"The Three Dangerous Magi: Osho, Gurdjieff, Crowley" by P. T. Mistlberger
When Adyar bookshop gave me this book to review on Barry Eaton's Radio Out There I was instantly challenged. None of the three figures being studied in the book had ever held any attraction for me, and the size of the book was daunting. Nonetheless, in the spirit of professional enquiry I took it home, and almost from the first page I was completely absorbed. Mistlberger's is a unique voice, and he writes elegantly and sparely about three of the most intriguing and challenging spiritual figures of the twentieth century.
The men discussed are the Indian mystic Osho (fomerly known as the Bhagwan Shri Rajneesh), the Greek-Armenian spiritual teacher Gurdjieff and the magician and self-promoter Aleister Crowley. At various points in his life the author has followed the tradition of each, and in this extraordinary work he attempts to synthesise their wildly disparate ideas.
At the simplest reading this is just a wildly entertaining book. Mistlberger is an accomplished writer, and in the first section of the book he writes simply brilliant potted biographies of each of the teachers and their influence on spiritual culture. If you only read the book as an introduction to these three incredible, magnetic and problematic characters the book would be worth the cost of purchase. It is refreshing that the author does not attempt to be "objective" in his assessment of the men. He is completely and confessedly partisan, crediting each for their profound influence on his own spiritual development.
What he sees as unifying these three magi is the theme of rebellion against the established order which prevails in their work and teachings. Each of the men was steadfastly anti-establishment and enjoyed quite vile reputations in their day. Indeed, even now the name of one - let alone all three - of them is enough to ruffle the feathers of the more religiously conservative.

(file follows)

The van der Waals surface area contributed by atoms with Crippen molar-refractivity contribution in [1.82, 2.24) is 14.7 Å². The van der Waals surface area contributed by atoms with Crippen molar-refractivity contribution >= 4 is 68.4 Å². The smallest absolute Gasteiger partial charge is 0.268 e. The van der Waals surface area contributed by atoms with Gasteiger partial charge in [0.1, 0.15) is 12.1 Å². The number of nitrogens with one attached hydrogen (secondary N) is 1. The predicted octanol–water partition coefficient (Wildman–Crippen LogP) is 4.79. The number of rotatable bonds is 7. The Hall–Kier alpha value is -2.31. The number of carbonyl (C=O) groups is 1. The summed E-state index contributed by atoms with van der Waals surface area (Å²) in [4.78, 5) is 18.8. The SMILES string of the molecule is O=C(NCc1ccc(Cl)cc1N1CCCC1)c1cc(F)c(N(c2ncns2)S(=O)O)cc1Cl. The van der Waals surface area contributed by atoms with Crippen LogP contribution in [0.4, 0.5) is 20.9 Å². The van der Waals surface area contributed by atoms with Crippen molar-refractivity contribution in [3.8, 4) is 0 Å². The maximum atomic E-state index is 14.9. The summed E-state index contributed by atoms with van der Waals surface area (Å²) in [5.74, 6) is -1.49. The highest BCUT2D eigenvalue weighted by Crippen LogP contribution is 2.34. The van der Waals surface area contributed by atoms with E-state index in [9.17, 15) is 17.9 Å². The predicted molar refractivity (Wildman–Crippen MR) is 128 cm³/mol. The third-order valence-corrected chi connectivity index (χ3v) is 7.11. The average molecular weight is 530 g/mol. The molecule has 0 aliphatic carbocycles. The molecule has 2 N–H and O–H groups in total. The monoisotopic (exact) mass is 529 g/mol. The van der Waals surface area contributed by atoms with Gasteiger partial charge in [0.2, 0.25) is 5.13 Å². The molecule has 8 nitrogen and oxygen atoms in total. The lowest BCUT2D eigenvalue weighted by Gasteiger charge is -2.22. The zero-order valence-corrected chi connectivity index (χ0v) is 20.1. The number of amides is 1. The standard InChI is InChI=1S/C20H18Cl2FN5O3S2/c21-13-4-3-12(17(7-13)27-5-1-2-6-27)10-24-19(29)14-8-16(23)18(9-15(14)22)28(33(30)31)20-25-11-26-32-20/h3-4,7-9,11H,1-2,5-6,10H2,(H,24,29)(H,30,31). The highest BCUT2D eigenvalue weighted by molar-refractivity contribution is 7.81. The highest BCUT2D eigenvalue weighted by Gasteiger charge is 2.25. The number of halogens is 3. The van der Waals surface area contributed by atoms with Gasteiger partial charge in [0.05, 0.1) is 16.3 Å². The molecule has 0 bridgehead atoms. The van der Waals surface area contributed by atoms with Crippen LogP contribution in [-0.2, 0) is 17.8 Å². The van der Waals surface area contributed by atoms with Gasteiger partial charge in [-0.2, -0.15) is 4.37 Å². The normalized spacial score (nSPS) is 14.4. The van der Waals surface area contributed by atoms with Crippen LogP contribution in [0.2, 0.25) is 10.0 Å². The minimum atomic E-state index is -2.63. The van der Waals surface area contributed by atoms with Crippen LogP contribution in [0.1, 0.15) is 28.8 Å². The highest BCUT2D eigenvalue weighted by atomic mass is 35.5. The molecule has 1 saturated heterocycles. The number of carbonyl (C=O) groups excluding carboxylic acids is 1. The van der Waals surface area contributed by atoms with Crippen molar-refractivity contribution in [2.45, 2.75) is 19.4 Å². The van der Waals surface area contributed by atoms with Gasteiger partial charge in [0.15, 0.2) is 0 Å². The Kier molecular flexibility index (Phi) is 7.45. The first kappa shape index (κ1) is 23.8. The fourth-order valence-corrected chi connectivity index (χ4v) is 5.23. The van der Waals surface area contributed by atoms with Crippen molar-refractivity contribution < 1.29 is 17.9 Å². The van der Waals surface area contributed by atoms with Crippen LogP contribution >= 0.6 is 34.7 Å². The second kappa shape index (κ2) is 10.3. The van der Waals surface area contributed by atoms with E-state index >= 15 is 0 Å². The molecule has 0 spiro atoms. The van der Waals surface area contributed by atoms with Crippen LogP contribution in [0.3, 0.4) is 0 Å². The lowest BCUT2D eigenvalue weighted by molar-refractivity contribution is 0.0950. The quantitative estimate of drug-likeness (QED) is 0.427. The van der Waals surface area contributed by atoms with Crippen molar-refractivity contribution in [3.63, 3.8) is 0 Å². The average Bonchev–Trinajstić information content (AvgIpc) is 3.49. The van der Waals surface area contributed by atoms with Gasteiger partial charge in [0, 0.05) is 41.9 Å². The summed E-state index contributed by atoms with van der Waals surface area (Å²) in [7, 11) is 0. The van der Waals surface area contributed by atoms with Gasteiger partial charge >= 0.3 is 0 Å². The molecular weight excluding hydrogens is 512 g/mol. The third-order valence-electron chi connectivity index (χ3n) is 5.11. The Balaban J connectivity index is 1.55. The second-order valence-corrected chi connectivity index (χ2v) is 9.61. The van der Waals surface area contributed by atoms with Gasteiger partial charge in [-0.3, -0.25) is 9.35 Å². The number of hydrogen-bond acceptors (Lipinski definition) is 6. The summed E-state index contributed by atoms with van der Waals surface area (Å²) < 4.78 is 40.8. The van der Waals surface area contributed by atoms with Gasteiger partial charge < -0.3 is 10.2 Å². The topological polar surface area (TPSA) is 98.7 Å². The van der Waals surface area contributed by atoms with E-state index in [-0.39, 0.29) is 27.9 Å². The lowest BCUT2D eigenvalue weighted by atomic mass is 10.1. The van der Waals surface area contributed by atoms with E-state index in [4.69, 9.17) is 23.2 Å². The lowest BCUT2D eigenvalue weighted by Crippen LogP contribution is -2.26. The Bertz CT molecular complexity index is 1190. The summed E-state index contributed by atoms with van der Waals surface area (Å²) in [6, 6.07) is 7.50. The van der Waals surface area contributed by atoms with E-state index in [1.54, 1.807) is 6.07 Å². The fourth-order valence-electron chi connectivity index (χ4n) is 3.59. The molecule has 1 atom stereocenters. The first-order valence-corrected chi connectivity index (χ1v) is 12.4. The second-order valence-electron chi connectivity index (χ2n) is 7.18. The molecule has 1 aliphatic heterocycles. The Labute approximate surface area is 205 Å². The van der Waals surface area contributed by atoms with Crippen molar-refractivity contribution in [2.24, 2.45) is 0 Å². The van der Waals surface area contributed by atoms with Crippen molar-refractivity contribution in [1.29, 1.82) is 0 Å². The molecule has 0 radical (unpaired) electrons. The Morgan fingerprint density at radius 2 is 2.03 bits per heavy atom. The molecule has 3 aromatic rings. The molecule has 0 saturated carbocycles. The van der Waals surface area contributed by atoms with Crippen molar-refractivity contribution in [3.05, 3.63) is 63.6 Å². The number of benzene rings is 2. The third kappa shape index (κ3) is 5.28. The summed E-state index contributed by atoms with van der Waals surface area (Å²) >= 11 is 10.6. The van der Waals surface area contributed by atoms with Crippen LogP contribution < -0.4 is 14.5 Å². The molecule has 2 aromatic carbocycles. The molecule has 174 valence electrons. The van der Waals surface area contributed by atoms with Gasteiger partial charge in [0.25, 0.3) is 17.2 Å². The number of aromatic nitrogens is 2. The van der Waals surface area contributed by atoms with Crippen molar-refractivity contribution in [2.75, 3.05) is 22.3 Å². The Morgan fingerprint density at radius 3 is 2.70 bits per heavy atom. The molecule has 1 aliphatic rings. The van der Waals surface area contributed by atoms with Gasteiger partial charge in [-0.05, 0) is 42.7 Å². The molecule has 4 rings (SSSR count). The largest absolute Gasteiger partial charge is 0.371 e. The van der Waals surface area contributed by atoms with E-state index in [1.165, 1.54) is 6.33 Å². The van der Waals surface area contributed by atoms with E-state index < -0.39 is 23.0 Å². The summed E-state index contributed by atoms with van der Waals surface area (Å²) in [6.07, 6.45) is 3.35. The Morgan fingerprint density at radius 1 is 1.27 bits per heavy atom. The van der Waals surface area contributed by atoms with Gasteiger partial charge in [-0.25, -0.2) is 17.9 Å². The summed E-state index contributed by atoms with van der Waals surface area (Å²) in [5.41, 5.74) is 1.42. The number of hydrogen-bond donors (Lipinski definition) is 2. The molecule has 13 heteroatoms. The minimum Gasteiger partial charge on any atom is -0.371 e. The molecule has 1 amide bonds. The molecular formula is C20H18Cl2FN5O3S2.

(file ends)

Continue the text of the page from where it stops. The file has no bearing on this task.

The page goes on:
Mistlberger also identifies their willingness to work with the dark as well as the light sides of human character. In fact he claims that each of them attempted to unify this binary in spiritual teaching, to varied degrees of success.
The other things that unifiy them were their interest in communalism - each attempted to lead spiritual communities, all of them surrounded by controversy - and their representation of the archetype of the wizard, hence the book's wonderfully evocative title. He also claims that together the men represent an almost total embrace of the world's spiritual traditions - Osho from the East, Gurdjieff from the centre and Crowley from the West . That each liberally drew on the traditions of the other direction only solidifies their place as religious and metaphysical syncretists.
The Three Dangerous Magi then goes on to present a quite unique summary of the essence of the spiritual teachings of each, followed by chapters detailing some practical ways to use these teachings. Mistlberger also pulls apart the historical influences on each of the teachers, making this quite a scholarly work, though the author wears his scholarship lightly.
Altogether a unique and ultimately successful effort. Definitely worth the time if you are interested in the history of religion in the twentieth century, or if you have ever come across the work of any of the three amazing characters discussed.